Author: Cynthia Voigt| Website
Release Date: September 10th, 2013
Publisher: Knopf Books
Genre: Mystery, Adventure| Pages: 400
Today’s feature is one of those reads where I feel as if it’s wonderfulness has been dropped into my lap. I had no idea this book existed until it was sent to me, and now I wonder how in the world I had not heard about it. It’s a adventurous mystery right up my alley. And the setting of an early-modern past in a Victorian British seaside town made me fall even more in love with where this story is headed.
I was provided a copy of this book from the publisher via NetGalley. I was not compensated in any way for my review (cross my heart) nor did I promise a good rating. All thoughts and opinions expressed in this review are 100% mine.
Max Starling comes from a theatrical family. And though his father cis constantly (emotionally) raving about Max, a boy of twelve, being independent–it’s a little different when he’s running off on adventures with his equally theatrical wife and leaving the boy behind.
When Max’s parents disappear, he somehow knows (or at least really thinks) that it isn’t from their own doing. After all, adventures are fun but they really wouldn’t leave him behind. Would they?
Since he’s a little bit theatrical himself, and stuck with his non-theatrical grandmother, Max realizes that he is in fact going to have to own up to this independent thing and use some of those theater skills to earn a living. All the while trying to solve the mystery of his missing parents.
Five Reasons Why This Book is Marvelous!
- Oh Cynthia Voigt. She has been a favorite author of mine since my childhood. Though Mister Max is far from my favorite of her Bad Girls series. Mister Max is intriguing. And different. I think I can safely say I have not read a book like this before. Sure, it follows some of the middle grade qualities such as an “orphaned” protagonist. (Though here, Max is simply emotionally distant from his parents and essentially physically distant as they disappear.) There’s something exotic encouraging him forward in the plot, and the setting is historic and early modern (Think Hugo Cabret). But Voigt does something different with the story. It’s set up as acts and stories within a story. The plot is ever changing as sub-plots enter, and Max discovers new mysteries to solve. But he never lets go of the one mystery important to him.
- And that’s his family. Though readers do realize at the beginning that his parents might not be the greatest, and I felt they sort of forgot him or emotionally pushed him to the side, Max loves his family. He may be a young boy in need of adventure, but there are times throughout the story when he simply realizes he doesn’t want to be alone. I love how one of the underlying themes is the importance of family and togetherness. In a society where dinner together as a family can be overlooked, Max’s Grandmother’s assistance that dinner “promptly at 6” is important transitions as a nice reminder that we should all take time to gather ’round the table.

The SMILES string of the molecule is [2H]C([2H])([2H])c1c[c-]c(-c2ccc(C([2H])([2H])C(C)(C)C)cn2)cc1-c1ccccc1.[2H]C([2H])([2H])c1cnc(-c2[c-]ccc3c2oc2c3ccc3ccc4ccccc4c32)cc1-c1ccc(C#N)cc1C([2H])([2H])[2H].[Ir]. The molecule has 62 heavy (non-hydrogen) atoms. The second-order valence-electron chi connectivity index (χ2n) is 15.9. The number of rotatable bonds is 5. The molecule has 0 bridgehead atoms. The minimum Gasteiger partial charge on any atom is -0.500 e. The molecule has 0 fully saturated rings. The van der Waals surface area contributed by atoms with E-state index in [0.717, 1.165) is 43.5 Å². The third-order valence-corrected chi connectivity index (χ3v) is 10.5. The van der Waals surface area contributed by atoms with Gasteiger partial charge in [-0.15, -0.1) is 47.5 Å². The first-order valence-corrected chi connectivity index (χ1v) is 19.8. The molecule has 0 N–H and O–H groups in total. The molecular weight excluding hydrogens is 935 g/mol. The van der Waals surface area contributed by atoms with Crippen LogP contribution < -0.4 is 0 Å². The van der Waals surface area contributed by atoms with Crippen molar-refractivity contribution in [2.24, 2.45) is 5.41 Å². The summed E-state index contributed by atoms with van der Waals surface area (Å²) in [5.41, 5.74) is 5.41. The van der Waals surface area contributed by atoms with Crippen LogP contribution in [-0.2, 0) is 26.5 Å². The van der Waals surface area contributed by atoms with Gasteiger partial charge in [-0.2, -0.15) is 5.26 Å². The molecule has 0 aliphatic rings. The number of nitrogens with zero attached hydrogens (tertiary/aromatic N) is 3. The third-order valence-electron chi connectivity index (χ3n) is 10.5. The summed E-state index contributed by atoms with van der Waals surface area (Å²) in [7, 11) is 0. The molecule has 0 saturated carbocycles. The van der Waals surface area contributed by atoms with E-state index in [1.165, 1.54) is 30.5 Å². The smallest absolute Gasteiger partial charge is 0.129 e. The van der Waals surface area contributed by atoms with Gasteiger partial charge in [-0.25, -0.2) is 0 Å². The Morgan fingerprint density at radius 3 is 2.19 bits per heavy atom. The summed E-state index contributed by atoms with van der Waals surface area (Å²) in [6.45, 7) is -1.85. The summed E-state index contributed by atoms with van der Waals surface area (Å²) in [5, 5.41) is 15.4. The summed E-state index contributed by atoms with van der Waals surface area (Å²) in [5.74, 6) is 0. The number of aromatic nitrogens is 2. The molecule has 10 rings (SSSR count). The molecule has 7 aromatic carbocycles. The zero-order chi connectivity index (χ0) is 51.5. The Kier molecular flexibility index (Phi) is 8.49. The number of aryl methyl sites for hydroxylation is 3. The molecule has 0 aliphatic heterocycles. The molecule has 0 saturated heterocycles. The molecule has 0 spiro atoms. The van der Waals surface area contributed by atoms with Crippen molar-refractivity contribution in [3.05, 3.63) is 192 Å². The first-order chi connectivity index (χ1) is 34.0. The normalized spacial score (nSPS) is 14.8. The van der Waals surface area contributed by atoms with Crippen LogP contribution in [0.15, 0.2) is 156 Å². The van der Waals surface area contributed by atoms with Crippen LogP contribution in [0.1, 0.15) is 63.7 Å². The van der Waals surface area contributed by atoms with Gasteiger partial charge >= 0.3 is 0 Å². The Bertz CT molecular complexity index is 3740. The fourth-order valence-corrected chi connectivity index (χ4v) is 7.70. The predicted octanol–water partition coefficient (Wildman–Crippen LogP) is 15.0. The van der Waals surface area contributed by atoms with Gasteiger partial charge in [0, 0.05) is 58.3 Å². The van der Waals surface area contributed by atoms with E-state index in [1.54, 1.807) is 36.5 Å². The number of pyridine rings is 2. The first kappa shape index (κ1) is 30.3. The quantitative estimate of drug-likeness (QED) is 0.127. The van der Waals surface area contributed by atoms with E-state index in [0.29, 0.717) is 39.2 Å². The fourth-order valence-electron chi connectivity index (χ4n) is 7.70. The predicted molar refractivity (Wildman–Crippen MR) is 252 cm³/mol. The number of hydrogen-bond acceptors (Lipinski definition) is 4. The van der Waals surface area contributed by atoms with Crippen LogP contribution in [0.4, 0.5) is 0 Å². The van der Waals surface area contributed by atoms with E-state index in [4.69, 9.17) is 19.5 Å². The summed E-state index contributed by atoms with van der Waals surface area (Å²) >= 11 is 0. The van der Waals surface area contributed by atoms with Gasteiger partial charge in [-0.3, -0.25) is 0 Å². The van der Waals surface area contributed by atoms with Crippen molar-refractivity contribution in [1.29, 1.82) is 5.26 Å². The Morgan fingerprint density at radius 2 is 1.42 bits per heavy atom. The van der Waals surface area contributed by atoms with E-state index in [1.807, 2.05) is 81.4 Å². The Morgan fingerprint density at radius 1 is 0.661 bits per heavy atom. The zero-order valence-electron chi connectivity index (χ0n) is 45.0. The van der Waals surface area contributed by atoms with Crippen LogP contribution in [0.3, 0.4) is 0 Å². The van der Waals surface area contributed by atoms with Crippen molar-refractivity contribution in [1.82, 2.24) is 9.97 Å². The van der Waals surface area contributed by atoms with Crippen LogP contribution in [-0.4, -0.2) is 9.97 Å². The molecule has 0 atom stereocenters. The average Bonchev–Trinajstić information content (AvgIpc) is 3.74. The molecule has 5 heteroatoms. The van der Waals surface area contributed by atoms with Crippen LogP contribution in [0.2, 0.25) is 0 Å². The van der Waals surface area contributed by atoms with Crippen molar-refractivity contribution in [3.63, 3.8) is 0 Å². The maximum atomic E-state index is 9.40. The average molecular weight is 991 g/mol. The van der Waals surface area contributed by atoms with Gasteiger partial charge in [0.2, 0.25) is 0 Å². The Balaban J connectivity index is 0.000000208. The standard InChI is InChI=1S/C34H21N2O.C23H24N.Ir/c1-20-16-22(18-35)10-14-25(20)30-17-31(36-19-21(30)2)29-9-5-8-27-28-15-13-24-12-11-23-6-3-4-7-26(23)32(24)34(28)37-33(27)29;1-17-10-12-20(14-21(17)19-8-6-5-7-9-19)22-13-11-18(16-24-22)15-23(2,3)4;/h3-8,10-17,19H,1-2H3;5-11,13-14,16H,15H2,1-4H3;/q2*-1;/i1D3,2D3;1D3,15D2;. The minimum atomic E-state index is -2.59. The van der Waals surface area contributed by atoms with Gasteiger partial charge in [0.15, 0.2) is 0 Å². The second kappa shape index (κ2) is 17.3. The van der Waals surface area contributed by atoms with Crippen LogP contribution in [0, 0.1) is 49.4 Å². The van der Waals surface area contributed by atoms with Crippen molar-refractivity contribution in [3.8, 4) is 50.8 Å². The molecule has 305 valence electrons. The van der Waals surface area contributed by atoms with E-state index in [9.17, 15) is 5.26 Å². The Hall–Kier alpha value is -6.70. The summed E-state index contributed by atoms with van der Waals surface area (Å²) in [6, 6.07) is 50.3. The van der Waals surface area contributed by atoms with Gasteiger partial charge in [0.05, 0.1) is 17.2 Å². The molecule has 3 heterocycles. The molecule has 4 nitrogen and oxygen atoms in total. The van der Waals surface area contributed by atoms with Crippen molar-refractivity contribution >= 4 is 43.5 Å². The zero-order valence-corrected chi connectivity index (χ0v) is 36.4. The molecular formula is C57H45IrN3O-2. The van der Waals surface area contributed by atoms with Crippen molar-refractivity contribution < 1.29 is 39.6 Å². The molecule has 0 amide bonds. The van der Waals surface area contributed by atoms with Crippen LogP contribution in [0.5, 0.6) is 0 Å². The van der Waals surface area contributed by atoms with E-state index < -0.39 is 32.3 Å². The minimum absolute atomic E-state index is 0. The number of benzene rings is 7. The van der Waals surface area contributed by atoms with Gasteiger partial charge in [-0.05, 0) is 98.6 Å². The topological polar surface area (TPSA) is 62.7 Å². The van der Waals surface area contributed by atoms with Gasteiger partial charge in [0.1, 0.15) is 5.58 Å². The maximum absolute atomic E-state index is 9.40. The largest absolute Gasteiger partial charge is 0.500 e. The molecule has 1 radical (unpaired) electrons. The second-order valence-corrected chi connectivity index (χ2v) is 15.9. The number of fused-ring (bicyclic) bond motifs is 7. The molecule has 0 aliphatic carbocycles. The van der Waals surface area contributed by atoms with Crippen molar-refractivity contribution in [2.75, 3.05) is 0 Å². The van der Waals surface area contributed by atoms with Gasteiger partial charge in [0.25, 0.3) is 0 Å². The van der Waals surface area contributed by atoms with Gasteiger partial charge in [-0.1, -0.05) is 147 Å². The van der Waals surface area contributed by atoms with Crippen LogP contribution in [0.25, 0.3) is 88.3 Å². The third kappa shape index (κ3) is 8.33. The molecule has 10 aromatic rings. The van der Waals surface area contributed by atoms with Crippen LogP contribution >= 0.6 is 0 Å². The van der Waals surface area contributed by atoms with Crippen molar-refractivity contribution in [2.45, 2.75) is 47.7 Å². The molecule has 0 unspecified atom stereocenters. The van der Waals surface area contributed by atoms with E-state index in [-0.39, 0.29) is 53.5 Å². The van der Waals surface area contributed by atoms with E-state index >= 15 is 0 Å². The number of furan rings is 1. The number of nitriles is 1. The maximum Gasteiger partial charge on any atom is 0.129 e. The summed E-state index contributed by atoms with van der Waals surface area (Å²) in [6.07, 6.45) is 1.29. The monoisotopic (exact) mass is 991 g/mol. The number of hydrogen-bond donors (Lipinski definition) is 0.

- I will admit the story started off a little slow for me, but that could also be because I’m swamped with school reading and have a hard time sitting down to focus on something fun. However, once I got into the groove of Voigt’s storytelling and the sense of the story being an Act all to itself, I began to see how the smallest of incidents slowly become part of the bigger picture. Everything has reason in this story. Everything has it’s place. It’s a wonderful play on structure, overall creating a beautiful storyline.
- Max himself is a wonderful character. Again, I am in love with a story who has a boy protagonist. One who is adventurous, independent, creative, and particularly theatrical. Max is constantly “recreating” himself dependent on the situation, and uses his parent’s theatrical company props to help him along the way often dressings in costumes and become someone completely different but needed in the situation. He’s simply a charming and original boy–and the integration of theater makes this such a quirky story!
- Along the way, it turns out Max has a talent for finding lost things-such as a child, a dog, a missing heirloom, and lost love–just not his parents. But I think that’s why I love this book so much. The initial conflict itself is not quite resolved, but we learn just enough to keep us guessing and wanting more. So for the first of a planned trilogy, my excitement is on edge and I’m ready for more of Max’s theatrics and knack for finding things.
As one last side note–as much as a wonderful story this is–I can see it being more of a gown-up version of a children’s classic. There is so much depth to this story, and it’s quirkiness, challenges, structure, and lack of violence are so far different from MG fiction today that I hope beyond hope it is a story that children still want to pick up to read. I encourage any adults who have read this story to place it in the hands of a middle grader and to discuss the differences of this story to others, as well as picking out all of the wonderful possibilities it holds.
Book Talk: Have you heard of Mister Max: The Book of Lost Things? If not–what do you think now? A story that would interest kids too different and “historical” that it needs more encouragement to find the hands of young readers?